Counties ‘flouting hiring rules’


Senators on Monday accused governors of letting their public service boards favour their friends and relatives in recruitment.

The Senate Finance Committee blamed the trend for the bloated workforce in the counties.

The board members in some counties operate at the mercy of the governor, prompting them to look the other way as the county bosses flout recruitment procedures, noted the committee.

The senators observed that a constitutional requirement that all the residents be considered for jobs has been ignored by county governments.

Instead, they noted that governors favour majority communities because they guarantee more votes.

The committee cited Bomet County as the most affected and asked Governor Isaac Ruto to stop undermining institutions mandated to streamline staff recruitment at the counties.

This was after county public service board members opened up about how their work has been problematic for the past two years because they operate without a budget.

“We miss out on important national seminars and workshops because we are denied funds. We even had to use our own fare to attend this meeting,” board chairman Joshua Terer said when he appeared before the committee at County Hall in Nairobi last week.

Mr Terer had appeared before the committee to respond to a petition that they are promoting skewed recruitment practices.

He said he was not aware of the current number of employees in the county because they have no access to the payroll, raising concern that some workers might have been hired without following the laid down procedures.

Mr Terer said the board could only account for 1,611 staff recruited since they assumed office.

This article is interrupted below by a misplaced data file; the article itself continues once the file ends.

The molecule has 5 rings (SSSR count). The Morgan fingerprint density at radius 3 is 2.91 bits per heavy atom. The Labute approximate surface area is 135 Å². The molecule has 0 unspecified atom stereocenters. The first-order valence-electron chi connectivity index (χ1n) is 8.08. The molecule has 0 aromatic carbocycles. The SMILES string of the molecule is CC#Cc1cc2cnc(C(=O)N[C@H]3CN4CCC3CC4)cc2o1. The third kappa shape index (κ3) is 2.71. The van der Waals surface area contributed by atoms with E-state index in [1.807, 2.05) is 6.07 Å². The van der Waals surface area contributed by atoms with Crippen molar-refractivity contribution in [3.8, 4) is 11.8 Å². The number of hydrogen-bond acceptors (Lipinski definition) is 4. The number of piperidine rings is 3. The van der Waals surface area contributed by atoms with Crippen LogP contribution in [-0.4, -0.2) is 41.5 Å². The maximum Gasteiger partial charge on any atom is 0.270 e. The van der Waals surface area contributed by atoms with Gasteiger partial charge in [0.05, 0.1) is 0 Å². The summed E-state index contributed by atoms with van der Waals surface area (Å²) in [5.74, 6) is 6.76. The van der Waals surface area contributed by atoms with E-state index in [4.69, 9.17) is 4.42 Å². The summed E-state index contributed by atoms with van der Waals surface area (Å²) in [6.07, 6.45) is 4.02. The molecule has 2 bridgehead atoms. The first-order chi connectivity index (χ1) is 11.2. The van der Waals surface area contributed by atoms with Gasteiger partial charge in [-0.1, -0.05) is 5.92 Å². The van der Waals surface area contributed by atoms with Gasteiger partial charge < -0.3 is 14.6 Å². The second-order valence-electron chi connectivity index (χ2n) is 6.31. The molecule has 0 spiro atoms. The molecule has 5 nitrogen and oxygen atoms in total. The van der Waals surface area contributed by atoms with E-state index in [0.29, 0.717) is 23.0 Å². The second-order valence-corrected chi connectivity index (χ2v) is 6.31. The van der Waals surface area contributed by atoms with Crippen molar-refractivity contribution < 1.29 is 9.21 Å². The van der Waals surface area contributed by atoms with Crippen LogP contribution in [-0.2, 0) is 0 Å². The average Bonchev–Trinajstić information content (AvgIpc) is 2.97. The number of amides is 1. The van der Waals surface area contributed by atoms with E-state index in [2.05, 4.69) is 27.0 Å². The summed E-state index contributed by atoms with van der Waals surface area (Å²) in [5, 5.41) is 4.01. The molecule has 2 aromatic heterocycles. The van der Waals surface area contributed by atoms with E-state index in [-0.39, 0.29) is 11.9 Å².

“We have worked independently but with a lot of struggle,” he said.

The senators noted that relying on the good will of the governor to approve funds to enable them to discharge their constitutional mandate had exposed the board to manipulation.

They observed that failure by the governor to allocate the board funds was unconstitutional.

“Without their own budget to run their affairs, the board cannot independently advise the governor,” said Kisumu Senator Anyang’ Nyong’o.

He went on: “If you are advising the hand that feeds you, if your advice is not palatable, you may miss funds.”

Migori Senator Wilfred Machage said it was unfortunate that such an important board was operating at the mercy of the governor.

“This is compromising your ability to make judgment. You have a problem,” he said.

Makueni Senator Mutula Kilonzo Jnr said the powers enjoyed by the board were equivalent to that of constitutional commissions and it was wrong for a county government to deny them funds for their day-to-day operations.

“Both the executive and the county assembly are to blame for the current sorry state of affairs. This is a corporate that should have its own budget. They advise the county government on human resource matters,” Mr Kilonzo said.